There are different types and methods of instruction offered, and most instructors use several different methods in combination. We’ll give a brief outline of some of the most common here.
Tandem instruction is when you fly with an instructor in a special glider built to carry two people. Since the instructor is always there with you, this is the easiest, and most comfortable way to get a taste of what it’s like to fly. For your first lesson, the instructor will do the take off, and landing, and will take the controls whenever it’s necessary, but you can usually fly the glider yourself for a good portion of the flight. It’s a great way to see just how easy it is. On more advanced lessons, you’ll learn techniques for turning the glider, controlling your speed, and setting up a landing approach.
Solo Flight On The Training Hill
This is where you launch yourself, by running down a small, very gently sloping hill. You will not be more than a few feet above the ground on your first flights, and an instructor will be right there by your side. By choosing the right glider, the right hill, and the right wind conditions, your instructor can ensure that your first flights are not scary or intimidating, but rather fun and exhilarating. The first time your feet leave the ground on a flight that you launched all by yourself is an experience you will never forget.
Solo Flight From Higher Hills
After you’ve mastered the basic skills of launching, landing, and control of speed and direction, your instructor will move you up to a higher hill from which you’ll get a longer flight. Here you’ll refine your flying skills, and learn how to set up an approach to the landing field. Your instructor may use a radio to guide you through new maneuvers. Always the emphasis will be on taking small steps into new experiences, so that your safety and comfort level are maintained.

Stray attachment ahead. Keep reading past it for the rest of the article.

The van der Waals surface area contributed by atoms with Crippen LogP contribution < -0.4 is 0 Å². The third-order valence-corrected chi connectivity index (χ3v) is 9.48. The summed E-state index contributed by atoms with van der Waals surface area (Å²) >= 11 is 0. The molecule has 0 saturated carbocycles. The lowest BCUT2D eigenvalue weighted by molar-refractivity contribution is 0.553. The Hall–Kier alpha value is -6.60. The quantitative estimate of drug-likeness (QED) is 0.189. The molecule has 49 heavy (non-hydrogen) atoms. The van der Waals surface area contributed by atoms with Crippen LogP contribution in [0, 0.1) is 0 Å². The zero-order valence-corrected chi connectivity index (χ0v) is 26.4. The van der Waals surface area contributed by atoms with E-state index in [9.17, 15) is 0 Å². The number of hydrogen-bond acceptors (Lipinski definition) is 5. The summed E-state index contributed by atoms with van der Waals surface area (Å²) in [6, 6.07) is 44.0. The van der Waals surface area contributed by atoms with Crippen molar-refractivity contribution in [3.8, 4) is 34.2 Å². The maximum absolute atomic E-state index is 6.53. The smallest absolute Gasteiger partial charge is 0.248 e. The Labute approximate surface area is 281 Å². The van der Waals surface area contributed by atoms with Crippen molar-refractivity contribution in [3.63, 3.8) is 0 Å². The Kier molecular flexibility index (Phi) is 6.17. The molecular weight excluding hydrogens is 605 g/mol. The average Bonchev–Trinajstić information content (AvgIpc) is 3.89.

Scooter Towing is the use of a motor scooter as a stationary winch to tow a hang glider or paraglider into the air. Towing, as a launch method, has been around since the beginning of hang gliding. The idea of using a scooter as a powered stationary tow winch has also been around for a number of years. In the last few years, however, a number of developments in equipment and technique have brought scooter towing to a highly refined state of development and made it an exceptionally useful tool for training. Read more about scooter towing here.
Some instructors use flight simulators to help their students get a feel for controlling the glider. The newest simulators use computer generated graphics to provide a very realistic flight experience.
Once you start flying, you’ll want to learn more about the wind, the weather, and how the wing works. One of the great things about flying is that you can understand the basics of how it all works pretty quickly, and yet you can spend a lifetime learning about it and never run out of new discoveries. Your instructor will get you started, and then there are books, your fellow pilots, and your own experience to be sources of lifelong learning.
Launch Methods – Foot Launching and Towing
In areas where there are hills and mountains, the most common way to launch a hang glider or paraglider is to run down a hill until the wing lifts you away from the ground. (We usually don’t “jump off a cliff.” It can be done, but it’s an advanced skill, and in most places, it’s not at all necessary!) In the flatlands, where there are no suitable hills, people launch by being towed aloft. You can tow up behind an ultralight airplane, or behind a boat or a car, or by being pulled by a stationary winch. Each method has its own specific techniques – worked out from years of experience to ensure the highest level of safety. In many hang gliding tow launch methods it’s possible to launch without any need to run – the glider is mounted on wheels, and you simply roll into the air. With some types of gliders, you can land the same way – on the wheels.
The most important first step in your flying career is to find a good instructor. Wills Wing strongly supports professional, safety conscious instructors. Click on Schools from the “Learn to Fly” menu to find a flight school in your area.